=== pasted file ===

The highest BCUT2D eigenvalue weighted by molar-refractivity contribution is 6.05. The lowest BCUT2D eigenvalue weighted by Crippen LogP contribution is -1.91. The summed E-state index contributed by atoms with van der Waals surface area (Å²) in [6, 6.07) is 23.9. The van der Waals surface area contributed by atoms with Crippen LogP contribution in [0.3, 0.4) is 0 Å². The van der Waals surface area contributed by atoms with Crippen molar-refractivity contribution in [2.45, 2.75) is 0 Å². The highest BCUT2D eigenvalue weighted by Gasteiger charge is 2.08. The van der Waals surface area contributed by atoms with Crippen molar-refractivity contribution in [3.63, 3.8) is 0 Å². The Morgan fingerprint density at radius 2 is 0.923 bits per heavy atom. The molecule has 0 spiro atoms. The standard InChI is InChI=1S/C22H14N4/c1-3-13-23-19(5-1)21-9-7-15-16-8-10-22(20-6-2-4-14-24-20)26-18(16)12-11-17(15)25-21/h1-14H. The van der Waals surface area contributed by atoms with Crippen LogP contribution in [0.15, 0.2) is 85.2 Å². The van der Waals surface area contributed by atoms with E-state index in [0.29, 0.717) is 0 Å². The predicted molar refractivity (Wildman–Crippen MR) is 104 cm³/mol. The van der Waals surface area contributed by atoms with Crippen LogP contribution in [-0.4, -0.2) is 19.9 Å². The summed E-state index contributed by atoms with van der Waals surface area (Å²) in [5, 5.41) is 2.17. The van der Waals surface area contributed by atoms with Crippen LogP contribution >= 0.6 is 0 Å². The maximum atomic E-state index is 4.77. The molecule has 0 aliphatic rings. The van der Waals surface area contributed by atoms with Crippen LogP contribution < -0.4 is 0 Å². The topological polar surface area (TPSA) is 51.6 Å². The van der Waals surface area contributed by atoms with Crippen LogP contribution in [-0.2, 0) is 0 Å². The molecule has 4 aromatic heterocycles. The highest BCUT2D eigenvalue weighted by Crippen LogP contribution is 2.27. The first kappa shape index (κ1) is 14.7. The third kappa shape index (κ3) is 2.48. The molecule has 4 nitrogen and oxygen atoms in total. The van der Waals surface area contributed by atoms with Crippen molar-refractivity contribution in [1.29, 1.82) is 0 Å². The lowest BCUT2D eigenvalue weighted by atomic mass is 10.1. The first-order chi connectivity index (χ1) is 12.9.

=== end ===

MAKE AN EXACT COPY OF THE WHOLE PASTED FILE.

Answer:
The highest BCUT2D eigenvalue weighted by molar-refractivity contribution is 6.05. The lowest BCUT2D eigenvalue weighted by Crippen LogP contribution is -1.91. The summed E-state index contributed by atoms with van der Waals surface area (Å²) in [6, 6.07) is 23.9. The van der Waals surface area contributed by atoms with Crippen LogP contribution in [0.3, 0.4) is 0 Å². The van der Waals surface area contributed by atoms with Crippen molar-refractivity contribution in [2.45, 2.75) is 0 Å². The highest BCUT2D eigenvalue weighted by Gasteiger charge is 2.08. The van der Waals surface area contributed by atoms with Crippen molar-refractivity contribution in [3.63, 3.8) is 0 Å². The Morgan fingerprint density at radius 2 is 0.923 bits per heavy atom. The molecule has 0 spiro atoms. The standard InChI is InChI=1S/C22H14N4/c1-3-13-23-19(5-1)21-9-7-15-16-8-10-22(20-6-2-4-14-24-20)26-18(16)12-11-17(15)25-21/h1-14H. The van der Waals surface area contributed by atoms with Crippen LogP contribution in [0.15, 0.2) is 85.2 Å². The van der Waals surface area contributed by atoms with E-state index in [0.29, 0.717) is 0 Å². The predicted molar refractivity (Wildman–Crippen MR) is 104 cm³/mol. The van der Waals surface area contributed by atoms with Crippen LogP contribution in [-0.4, -0.2) is 19.9 Å². The summed E-state index contributed by atoms with van der Waals surface area (Å²) in [5, 5.41) is 2.17. The van der Waals surface area contributed by atoms with Crippen LogP contribution >= 0.6 is 0 Å². The maximum atomic E-state index is 4.77. The molecule has 0 aliphatic rings. The van der Waals surface area contributed by atoms with Crippen LogP contribution < -0.4 is 0 Å². The topological polar surface area (TPSA) is 51.6 Å². The van der Waals surface area contributed by atoms with Crippen LogP contribution in [-0.2, 0) is 0 Å². The molecule has 4 aromatic heterocycles. The highest BCUT2D eigenvalue weighted by Crippen LogP contribution is 2.27. The first kappa shape index (κ1) is 14.7. The third kappa shape index (κ3) is 2.48. The molecule has 4 nitrogen and oxygen atoms in total. The van der Waals surface area contributed by atoms with Crippen molar-refractivity contribution in [1.29, 1.82) is 0 Å². The lowest BCUT2D eigenvalue weighted by atomic mass is 10.1. The first-order chi connectivity index (χ1) is 12.9.